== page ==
A new study conducted by America’s San Diego State University has revealed that a record-breaking number of women directed feature films in 2020.
According to the Centre for the Study of Women in Television and Film, women creatives contributed 16% of directors working on the 100 highest-grossing films throughout the year. According to Variety, that figure has risen from 12% in 2019 and 4% in 2018.
While the disparity gap is still huge, the study also revealed that the women working within the film industry only made up 21% of all directors, writers, editors, cinematographers, executive producers and producers working on the most profitable films across 2020.
Dr. Martha Lauzen, who oversaw the project at San Diego State University, said: “The good news is that we’ve now seen two consecutive years of growth for women who direct,” in a statement.
Adding: “This breaks a recent historical pattern in which the numbers trend up one year and down the next. The bad news is that fully 80% of top films still do not have a woman at the helm.”
As Variety notes, while the data suggests an improvement in the struggle for gender equality, it also highlights the continuing issues throughout the film industry. The publication states: “On the top 100 highest grossing movies, women held 28% of producer jobs and 21% of executive producer positions, an increase of two percentage points in both categories. Women comprised 18% of editors, 12% of writers, and 3% of cinematographers. The number of female cinematographers increased by a percentage point, but the number of writers and editors fell by eight percentage points and five points, respectively.”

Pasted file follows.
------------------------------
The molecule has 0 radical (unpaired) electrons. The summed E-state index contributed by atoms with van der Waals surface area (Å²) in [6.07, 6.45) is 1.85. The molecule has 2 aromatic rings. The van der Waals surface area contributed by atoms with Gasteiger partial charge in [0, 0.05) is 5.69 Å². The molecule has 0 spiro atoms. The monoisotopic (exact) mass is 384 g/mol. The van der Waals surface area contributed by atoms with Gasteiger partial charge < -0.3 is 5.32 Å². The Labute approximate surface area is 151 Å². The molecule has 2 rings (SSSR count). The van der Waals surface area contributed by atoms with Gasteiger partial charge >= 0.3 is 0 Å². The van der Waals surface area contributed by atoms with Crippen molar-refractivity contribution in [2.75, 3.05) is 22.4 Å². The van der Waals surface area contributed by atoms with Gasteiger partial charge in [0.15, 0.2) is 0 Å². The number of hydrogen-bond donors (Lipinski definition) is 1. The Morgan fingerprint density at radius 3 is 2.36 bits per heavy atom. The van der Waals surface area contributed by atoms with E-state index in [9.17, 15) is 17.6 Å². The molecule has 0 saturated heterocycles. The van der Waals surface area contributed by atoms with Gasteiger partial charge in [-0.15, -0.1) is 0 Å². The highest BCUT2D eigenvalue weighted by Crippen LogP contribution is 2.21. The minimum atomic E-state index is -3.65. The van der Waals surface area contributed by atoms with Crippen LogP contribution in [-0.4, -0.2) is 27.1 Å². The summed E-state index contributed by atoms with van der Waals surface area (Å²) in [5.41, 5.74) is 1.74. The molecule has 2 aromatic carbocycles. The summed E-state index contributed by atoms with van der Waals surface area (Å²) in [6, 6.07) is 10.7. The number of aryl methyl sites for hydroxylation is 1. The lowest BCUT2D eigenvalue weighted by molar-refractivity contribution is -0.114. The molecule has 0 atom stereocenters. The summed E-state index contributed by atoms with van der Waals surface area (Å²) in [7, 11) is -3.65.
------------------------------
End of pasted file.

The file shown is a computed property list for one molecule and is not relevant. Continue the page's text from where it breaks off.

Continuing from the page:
They added: “The study also found that films with at least one female director were much more likely to hire women to be editors, cinematographers, or other key behind-the-scenes roles. For instance, on films with female directors, women comprised 53% of writers. Whereas on films with exclusively male directors, women accounted for 8% of writers. Women were editors on 39% of films with female directors and just 18% of films from men, and composed the music for 13% of films from female filmmakers and just 4% of movies from male directors.”